Krystsina Tsimanouskaya has defected from Belarus to Poland ©Getty Images

Exiled Belarusian sprinter Krystsina Tsimanouskaya has said she is looking forward to competing "without any problems" after winning her battle to secure a Polish citizenship.

Tsimanouskaya was at the centre of a big scandal at last year’s Tokyo 2020 Olympics when she claimed to have been forcibly taken to the airport against her will following public criticism of her Belarus coaches.

The incident sparked global concern for Tsimanouskaya, while Belarus athletics head coach Yuri Moisevich and team official Artur Shumak were expelled from the Games by the International Olympic Committee (IOC) in response to the allegations.

Tsimanouskaya was granted a humanitarian visa by Poland, sought asylum and has attempted to switch allegiances.

The 25-year-old took to social media yesterday and confirmed that she was now representing Poland on the track.

The post on Instagram included pictures of Tsimanouskaya holding a medal won at last weekend’s Polish Team Championship.

Tsimanouskaya said it was the first official competition where she was no longer competing as a Belarusian national as she won 100 metres silver.

"Finally, after so long, I can go out without any problems and represent my club," Tsimanouskaya wrote on Instagram.

"I can't wait to represent Poland on the international arena, but for now I'd like to thank everyone who helped me in the most difficult year for me."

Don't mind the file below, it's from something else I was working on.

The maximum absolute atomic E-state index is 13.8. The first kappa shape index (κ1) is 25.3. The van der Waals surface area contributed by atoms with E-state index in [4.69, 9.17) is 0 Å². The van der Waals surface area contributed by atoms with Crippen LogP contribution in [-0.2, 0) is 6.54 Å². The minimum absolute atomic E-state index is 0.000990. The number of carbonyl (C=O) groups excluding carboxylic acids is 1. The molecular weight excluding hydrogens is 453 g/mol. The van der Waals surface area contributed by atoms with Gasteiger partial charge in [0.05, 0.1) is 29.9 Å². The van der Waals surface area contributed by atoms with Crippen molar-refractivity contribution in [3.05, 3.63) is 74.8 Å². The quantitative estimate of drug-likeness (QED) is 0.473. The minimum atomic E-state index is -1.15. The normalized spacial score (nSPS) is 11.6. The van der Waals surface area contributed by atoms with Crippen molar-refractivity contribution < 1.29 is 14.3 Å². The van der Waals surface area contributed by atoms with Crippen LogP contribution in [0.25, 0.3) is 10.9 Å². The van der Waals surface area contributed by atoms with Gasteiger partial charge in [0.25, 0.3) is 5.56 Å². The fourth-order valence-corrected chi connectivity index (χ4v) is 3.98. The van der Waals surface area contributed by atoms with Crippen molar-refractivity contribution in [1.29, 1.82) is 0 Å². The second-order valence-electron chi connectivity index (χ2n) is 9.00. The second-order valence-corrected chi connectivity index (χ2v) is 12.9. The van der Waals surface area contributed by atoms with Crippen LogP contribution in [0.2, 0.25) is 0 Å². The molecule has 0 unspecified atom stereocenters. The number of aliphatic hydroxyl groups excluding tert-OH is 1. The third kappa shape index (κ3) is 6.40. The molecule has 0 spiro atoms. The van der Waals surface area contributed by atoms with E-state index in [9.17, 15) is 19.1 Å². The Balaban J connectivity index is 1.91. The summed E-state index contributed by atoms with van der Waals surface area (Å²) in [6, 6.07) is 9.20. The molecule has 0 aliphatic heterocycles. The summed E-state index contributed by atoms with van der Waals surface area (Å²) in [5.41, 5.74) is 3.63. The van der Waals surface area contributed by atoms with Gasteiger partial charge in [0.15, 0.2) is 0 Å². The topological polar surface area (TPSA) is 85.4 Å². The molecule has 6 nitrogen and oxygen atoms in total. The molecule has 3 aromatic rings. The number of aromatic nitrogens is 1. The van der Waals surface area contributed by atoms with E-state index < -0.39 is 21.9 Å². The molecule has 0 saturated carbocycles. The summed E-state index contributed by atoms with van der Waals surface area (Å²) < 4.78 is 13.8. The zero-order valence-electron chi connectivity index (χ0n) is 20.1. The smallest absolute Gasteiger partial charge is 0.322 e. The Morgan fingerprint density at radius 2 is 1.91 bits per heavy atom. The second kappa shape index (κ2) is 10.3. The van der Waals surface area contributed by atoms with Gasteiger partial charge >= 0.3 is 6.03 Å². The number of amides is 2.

As well as a message in Polish, Tsimanouskaya also wrote in Russian where she admitted that it had been an "incredibly difficult season".

"I am insanely happy to represent my club and finally to go to competitions unimpededly… unfortunately not as a Belarusian woman, but sometimes you need to sacrifice something in order to be back on the pedestal," Tsimanouskaya wrote.

"In a week, another final start awaits me, and after that I will take a short vacation to rest both physically and mentally, and to start preparing for the new season with renewed strength.

"After such a difficult year, I'm left with imperfection on the track, so in the new season I'll go out in full force and break my own records."

In both messages, Tsimanouskaya paid tribute to those who had supported her through the ordeal as she bids to represent Poland on the global stage.

Yuri Moisevich and Artur Shumak were expelled from Tokyo 2020 after allegedly try to force Tsimanouskaya to board a flight home to Minsk ©Getty Images
Yuri Moisevich and Artur Shumak were expelled from Tokyo 2020 after allegedly try to force Tsimanouskaya to board a flight home to Minsk ©Getty Images

Tsimanouskaya is a two-time European Games medallist, winning silver in both the 100m and team event at Minsk 2019, and claimed 200m gold at the 2019 Summer Universiade in Naples.

Last year, Moisevich and Shumak were asked to leave the Olympic Village and had their Tokyo 2020 accreditation revoked by the IOC.

A Disciplinary Commission was established by the IOC to look into the case, which President Thomas Bach called "deplorable".

The IOC also launched an investigation into the National Olympic Committee of the Republic of Belarus’ (NOCRB) role in the incident.

The NOCRB has been hit with several sanctions by the IOC after failing to protect athletes who had protested against President Alexander Lukashenko, who also led the organisation until being replaced by his son Viktor last year.

But the NOCRB has not been formally suspended by the IOC, with athletes still allowed to compete under the Belarussian flag at the Beijing 2022 Winter Olympics.

Because of Belarus' support for the Russian invasion of Ukraine, the nation's athletes have now largely been frozen out of international sport, in line with an IOC recommendation on the matter.